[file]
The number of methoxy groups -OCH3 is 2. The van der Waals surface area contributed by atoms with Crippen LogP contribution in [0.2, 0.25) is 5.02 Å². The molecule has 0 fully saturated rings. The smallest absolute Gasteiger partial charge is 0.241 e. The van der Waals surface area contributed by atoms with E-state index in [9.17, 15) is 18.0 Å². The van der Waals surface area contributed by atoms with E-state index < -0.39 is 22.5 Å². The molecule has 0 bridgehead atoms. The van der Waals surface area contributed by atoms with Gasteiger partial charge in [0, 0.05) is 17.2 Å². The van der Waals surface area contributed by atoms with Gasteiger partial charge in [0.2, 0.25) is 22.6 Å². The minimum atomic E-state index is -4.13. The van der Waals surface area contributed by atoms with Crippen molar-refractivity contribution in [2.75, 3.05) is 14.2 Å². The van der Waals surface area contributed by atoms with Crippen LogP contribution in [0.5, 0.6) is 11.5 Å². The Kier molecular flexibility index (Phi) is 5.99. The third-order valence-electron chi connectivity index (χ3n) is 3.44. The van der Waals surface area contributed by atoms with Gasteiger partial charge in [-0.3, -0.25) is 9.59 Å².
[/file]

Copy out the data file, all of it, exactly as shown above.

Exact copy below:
The number of methoxy groups -OCH3 is 2. The van der Waals surface area contributed by atoms with Crippen LogP contribution in [0.2, 0.25) is 5.02 Å². The molecule has 0 fully saturated rings. The smallest absolute Gasteiger partial charge is 0.241 e. The van der Waals surface area contributed by atoms with E-state index in [9.17, 15) is 18.0 Å². The van der Waals surface area contributed by atoms with E-state index < -0.39 is 22.5 Å². The molecule has 0 bridgehead atoms. The van der Waals surface area contributed by atoms with Gasteiger partial charge in [0, 0.05) is 17.2 Å². The van der Waals surface area contributed by atoms with Gasteiger partial charge in [0.2, 0.25) is 22.6 Å². The minimum atomic E-state index is -4.13. The van der Waals surface area contributed by atoms with Crippen molar-refractivity contribution in [2.75, 3.05) is 14.2 Å². The van der Waals surface area contributed by atoms with Crippen LogP contribution in [0.5, 0.6) is 11.5 Å². The Kier molecular flexibility index (Phi) is 5.99. The third-order valence-electron chi connectivity index (χ3n) is 3.44. The van der Waals surface area contributed by atoms with Gasteiger partial charge in [-0.3, -0.25) is 9.59 Å².